If you're planning on systematically removing gifts, decorations, and other holiday hoopla from unsuspecting Who houses this year, you need to be sure that you don't, in the process, damage their heating systems. After all, even if your heart is two sizes too small, you do not want to destroy Christmas and leave innocent people with high heating bills and damages that could cost them a lot of money to fix. (Maybe save that goal for next year, if your heart shrinks a little more.) Here is a guide to completing the ultimate Christmas heist without HVAC casualties.
1. Don't Stuff The Tree (Or Presents) Up
If the home is heated with a wood or gas burning fireplace, you will not be able to stuff the presents or stockings up the chimney in your attempt to remove them, as the residual heat from the embers could light them on fire. In fact, you should not even try to burn Christmas paper or present wrappings in an indoor fireplace at all, even if the homeowner has left the fire burning. Fireplaces that rely on real fuel are rated for that particular fuel alone-- burning paper and other Christmas leavings can actually put the house in danger of roof fires, especially if the chimney has not been cleaned in a while. Paper has lower moisture content than logs and burns much more quickly than portion-controlled gas or propane, leaving lightweight, hot embers to travel up the chimney, lighting creosote or wooden shingles on fire.
Some fireplaces are connected to the HVAC system to distribute the heat. This makes burning paper even more dangerous, as the feather-light, tiny embers can potentially enter the duct work, and if it is not is not properly cleaned, can melt or light dusty residue.
The same applies for the tree. Festive trees should never enter the fireplace-- at least not until they have been stripped of their dry needles and broken down into regular firewood. Burning old pine needles and small, dry branches will result in a hot, quick fire with a tall flame that can easily travel up the oxygen-rich chimney and light the roof on fire. No Grinch wants to be responsible for such destruction.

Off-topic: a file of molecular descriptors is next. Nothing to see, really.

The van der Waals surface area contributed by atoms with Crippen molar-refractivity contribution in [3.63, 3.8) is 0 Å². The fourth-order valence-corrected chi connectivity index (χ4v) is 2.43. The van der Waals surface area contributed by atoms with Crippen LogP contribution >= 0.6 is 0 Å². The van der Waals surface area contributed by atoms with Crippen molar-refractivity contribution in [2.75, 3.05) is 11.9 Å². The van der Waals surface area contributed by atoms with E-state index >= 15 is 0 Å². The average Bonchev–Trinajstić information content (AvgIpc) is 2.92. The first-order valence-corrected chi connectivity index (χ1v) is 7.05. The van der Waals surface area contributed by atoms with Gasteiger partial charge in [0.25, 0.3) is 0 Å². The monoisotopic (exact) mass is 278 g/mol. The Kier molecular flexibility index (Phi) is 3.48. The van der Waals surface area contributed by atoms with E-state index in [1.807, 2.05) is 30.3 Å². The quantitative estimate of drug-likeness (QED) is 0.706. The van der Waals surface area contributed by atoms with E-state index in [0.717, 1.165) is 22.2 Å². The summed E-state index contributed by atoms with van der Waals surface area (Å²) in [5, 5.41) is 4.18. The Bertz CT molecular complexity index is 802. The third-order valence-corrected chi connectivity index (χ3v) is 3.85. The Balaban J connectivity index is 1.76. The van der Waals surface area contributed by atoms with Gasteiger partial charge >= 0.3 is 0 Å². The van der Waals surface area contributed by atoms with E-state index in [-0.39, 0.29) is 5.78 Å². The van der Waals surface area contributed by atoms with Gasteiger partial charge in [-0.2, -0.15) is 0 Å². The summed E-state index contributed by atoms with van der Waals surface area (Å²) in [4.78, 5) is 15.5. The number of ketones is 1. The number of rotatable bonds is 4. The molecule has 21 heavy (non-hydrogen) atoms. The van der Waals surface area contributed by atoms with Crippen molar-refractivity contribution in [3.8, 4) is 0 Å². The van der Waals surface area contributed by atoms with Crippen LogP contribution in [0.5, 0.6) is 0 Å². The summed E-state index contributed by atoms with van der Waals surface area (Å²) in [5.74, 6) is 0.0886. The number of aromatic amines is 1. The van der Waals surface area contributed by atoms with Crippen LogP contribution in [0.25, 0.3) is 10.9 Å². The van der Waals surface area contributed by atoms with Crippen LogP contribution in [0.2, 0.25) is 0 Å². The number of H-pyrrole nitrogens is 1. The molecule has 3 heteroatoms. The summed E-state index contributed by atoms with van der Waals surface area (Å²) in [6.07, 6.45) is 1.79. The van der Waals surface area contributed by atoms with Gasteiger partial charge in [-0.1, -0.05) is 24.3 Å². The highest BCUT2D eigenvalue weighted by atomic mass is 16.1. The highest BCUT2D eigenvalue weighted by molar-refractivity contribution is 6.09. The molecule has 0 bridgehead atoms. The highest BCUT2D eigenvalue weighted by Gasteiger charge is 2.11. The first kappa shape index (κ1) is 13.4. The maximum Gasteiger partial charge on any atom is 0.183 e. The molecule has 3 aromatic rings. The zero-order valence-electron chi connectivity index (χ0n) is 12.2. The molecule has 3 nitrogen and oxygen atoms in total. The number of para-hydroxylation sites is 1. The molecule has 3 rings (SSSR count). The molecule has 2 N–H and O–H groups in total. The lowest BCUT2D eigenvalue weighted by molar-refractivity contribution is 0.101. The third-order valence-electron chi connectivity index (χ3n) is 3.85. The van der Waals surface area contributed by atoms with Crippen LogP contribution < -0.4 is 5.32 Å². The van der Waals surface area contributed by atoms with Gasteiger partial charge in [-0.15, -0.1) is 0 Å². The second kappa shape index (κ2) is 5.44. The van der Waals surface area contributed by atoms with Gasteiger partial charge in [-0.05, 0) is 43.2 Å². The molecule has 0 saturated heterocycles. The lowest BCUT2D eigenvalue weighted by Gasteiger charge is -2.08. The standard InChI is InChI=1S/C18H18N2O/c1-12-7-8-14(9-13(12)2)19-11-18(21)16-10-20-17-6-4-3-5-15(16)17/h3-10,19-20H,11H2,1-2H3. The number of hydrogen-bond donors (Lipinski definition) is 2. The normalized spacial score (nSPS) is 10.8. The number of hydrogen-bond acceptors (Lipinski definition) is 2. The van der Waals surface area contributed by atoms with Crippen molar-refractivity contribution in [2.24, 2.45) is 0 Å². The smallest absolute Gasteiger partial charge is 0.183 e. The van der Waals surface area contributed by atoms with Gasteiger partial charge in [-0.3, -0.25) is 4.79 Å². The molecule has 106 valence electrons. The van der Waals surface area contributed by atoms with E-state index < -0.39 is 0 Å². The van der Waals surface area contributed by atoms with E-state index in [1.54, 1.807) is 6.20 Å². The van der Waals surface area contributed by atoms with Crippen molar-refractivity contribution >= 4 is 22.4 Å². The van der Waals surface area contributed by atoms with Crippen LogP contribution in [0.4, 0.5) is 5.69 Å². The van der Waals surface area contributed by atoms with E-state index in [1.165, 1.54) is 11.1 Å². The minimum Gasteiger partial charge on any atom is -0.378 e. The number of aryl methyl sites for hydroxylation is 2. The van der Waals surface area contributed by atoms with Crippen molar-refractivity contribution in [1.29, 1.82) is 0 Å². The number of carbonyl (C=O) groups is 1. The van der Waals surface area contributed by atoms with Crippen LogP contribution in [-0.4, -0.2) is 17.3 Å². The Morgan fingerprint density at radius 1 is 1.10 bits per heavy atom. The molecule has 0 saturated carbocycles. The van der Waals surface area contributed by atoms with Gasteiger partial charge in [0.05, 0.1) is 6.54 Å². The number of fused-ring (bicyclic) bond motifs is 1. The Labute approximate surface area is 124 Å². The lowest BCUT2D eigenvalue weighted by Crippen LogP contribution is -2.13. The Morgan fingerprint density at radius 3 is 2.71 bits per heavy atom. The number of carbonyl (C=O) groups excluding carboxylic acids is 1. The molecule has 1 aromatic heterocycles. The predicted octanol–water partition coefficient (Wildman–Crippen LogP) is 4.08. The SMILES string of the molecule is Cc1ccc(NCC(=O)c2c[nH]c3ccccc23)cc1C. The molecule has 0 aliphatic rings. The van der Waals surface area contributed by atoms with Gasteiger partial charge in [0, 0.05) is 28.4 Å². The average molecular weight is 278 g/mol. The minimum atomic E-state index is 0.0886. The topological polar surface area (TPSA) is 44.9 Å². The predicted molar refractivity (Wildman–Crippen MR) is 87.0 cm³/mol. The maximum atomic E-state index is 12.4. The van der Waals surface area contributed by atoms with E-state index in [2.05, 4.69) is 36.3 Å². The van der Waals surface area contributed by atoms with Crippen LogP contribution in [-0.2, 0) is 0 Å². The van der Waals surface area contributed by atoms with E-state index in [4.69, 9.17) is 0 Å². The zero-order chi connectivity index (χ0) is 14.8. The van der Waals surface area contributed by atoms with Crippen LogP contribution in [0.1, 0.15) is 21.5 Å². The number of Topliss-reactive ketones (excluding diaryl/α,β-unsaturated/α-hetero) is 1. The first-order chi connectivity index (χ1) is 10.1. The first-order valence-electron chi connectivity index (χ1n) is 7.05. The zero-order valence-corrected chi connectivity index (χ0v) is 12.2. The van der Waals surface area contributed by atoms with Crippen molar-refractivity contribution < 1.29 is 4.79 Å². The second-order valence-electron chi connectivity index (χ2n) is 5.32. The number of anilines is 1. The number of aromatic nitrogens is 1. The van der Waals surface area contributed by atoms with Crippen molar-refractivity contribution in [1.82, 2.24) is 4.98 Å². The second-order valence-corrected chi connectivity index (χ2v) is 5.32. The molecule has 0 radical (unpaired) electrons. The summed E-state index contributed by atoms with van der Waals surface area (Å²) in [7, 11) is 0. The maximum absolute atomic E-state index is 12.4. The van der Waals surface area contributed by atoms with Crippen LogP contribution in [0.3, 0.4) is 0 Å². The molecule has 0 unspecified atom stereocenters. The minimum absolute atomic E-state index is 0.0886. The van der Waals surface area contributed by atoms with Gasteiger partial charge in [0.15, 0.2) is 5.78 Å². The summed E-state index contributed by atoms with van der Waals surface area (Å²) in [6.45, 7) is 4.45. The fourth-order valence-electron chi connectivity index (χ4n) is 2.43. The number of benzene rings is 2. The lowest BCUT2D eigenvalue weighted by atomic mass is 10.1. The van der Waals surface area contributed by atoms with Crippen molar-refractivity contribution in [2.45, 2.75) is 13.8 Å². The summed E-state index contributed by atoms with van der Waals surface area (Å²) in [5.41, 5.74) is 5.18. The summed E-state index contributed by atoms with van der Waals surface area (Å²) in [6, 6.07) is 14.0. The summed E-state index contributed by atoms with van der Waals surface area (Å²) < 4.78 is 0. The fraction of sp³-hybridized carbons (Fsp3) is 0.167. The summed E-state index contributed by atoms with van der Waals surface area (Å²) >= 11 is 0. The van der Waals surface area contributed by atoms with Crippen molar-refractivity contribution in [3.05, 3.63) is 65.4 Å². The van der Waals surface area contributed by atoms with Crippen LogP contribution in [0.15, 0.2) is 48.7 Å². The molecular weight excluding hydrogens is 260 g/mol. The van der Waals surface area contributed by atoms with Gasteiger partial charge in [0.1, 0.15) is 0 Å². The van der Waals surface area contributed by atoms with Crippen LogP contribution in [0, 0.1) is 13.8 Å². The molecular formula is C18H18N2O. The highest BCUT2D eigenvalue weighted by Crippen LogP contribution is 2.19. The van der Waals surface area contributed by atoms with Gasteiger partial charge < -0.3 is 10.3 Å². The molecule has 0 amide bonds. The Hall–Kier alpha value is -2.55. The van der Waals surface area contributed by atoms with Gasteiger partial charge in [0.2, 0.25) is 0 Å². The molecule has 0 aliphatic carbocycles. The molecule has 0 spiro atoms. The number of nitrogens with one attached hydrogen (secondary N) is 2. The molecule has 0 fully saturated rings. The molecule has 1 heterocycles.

2. Close the front door behind you.
When removing the stockings and presents from the offending homes, be sure to close the door after every trip outside. It'll be a pain, but leaving the outside door open to invite the cold air into the house will tax the heating system. The air intake will be burdened with colder air, and the warm air in the home will quickly leave, as indicated by the laws of thermodynamics. Taxing the furnace with the increased load will lead to a high heating bill, but it will also cause the furnace to give out much sooner than necessary.
The cold drafts will also alert the Whos to your presence, which is not what you want to have happen.
3. Leave the inside doors open.
An effective heist means taking the gifts and decor from every room, not just the main room. While you might be in the habit of closing doors behind you (you don't want the members of the house to hear you hauling the tree out the door), it's best to leave them open and just be as quiet as possible. Closing doors cause an imbalance for forced-air systems that are heated with a furnace. The air in the room is not allowed to flow freely into the rest of the house, and air still enters the room through vents. The room becomes pressurized, and the warm air looks for ways to escape-- primarily out the small spaces in the windows or under the door. The air is lost from the system, and so the rest of the house compensates by drawing in more cold air to heat and replace it. The furnace has to work that much harder and the Whos will be left paying for high utility bills on top of losing all their presents because of your Grinchly-ness.
For more tips on how to conduct your business in the sneakiest, safest way possible, contact a local heating repair Who.